Does education technology improve learning? The intuitive answer to those of us involved in education technology is “of course it does”. However, the evidence from research is not conclusive. I think the reason is that it’s actually very difficult to carry out robust research in this area. As the impact of education technology has often been a topic for discussion in the Naace and Mirandanet mailing lists, I thought it might be useful to try and clarify the issues as I see them.
The question “Does education technology improve learning?” naturally leads on to a set of other questions that need to be addressed:
What education technology?
The question as stated is too broad. A computer is not the same as a suite of computers. It’s not even the same as a laptop, which is not the same as a handheld device. Software is not the same as hardware, and generic software, such as a spreadsheet, is not the same as specific applications, such as maths tuition software.
What other factors are present?
Education technology doesn’t happen in a vacuum. What is the environment in which the technology is being used? How is the lesson being conducted? What is the level of technical expertise of the teacher? What is the level of teaching expertise of the teacher? These and other factors mentioned in this article are not stand-alone either: they interact with each other to produce a complex set of circumstances.
What is the education technology being used for?
What is being taught? There is some evidence to suggest that computers are used for low-level and boring tasks like word processing, in which case comparing technology-rich lessons with non-technology-rich lessons is not comparing like with like. On the other hand, technology can be, and often is, used to facilitate exploration and discussion. Since these are educationally-beneficial techniques in their own right, the matter of validity needs to be scrutinised (see below).
How is the impact of the education technology being evaluated?
There are several ways in which this might be done, each with their own advantages and disadvantages. For example, in-depth case studies yield rich data but they may be difficult to generalise from. Also, there are three other problems. One is that it is difficult to conduct experiments using a suitable control group, because no teacher wishes to try something which may disadvantage a particular group of students. Another is the so-called “starry night” effect, in which case studies focus (naturally) on the successful projects whilst ignoring all the ones which either failed or were not believed to have deliver the same level of benefits. Finally, there is the danger of all kinds of evaluation study, that the methodology itself may affect the outcome.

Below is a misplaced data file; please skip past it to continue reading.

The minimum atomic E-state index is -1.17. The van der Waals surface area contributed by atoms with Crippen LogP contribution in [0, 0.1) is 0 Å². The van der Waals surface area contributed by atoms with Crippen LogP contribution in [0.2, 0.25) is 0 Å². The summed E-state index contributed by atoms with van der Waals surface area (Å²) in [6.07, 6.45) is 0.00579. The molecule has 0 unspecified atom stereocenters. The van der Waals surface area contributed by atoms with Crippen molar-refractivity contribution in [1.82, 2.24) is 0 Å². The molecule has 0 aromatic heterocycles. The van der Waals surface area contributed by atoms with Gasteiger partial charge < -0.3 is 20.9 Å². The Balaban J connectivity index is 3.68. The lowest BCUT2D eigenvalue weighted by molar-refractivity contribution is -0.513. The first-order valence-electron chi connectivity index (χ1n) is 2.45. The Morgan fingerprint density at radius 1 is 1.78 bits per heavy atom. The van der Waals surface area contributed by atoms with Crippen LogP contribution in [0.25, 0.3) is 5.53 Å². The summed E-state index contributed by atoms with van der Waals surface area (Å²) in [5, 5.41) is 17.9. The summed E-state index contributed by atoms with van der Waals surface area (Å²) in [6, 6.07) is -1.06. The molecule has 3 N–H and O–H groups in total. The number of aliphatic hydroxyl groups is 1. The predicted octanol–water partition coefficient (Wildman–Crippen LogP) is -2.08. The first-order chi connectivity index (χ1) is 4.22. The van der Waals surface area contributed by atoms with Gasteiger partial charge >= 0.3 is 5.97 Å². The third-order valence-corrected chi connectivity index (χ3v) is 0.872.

What exactly is being measured?
This is the issue of validity, already touched upon. Are we measuring the ability of a teacher to conduct a technology-rich lesson, in which case it’s the effectiveness of the teacher rather than the education technology that is being weighed up? By implication, it may be the quality and quantity of professional development which is being measured. It may be students’ home environments that are inadvertently being evaluated, or student-staff relationships.
How much is education technology being used?
I suggest there may be a difference between schools in which education technology is being used more or less everywhere, and those in which it’s hardly being used at all. In the former, presumably both teachers and students would be accustomed to using it, there would be a good explicit support structure in the form of technical support and professional development, and a sound hidden support structure in the form of being able to discuss ideas with colleagues over lunch or a cup of coffee.
Is there an experimenter effect going on?
This is the phenomenon whereby the results of a study confirm or tie in with the expectations of the people or organisation responsible for the study. This is an unconscious process, not a deliberate attempt to cheat. I’ve explained it in my article called Is Plagiarism Really a Problem?
My own feeling – backed up by experience -- is that in the right set of circumstances, the use of education technology can lead to profound learning gains. However, rather than falling into the trap of arguing whether education technology is “good” or “bad”, we need to move the debate onto a much sounder intellectual basis.
I’d highly recommend Rachel M. Pilkington, “Measuring the Impact of Information Technology on Students’ Learning”, in The International Handbook of Information Technology in Primary and Secondary Education, Springer, 2008, USA.
An earlier version of this article was published in 2010.
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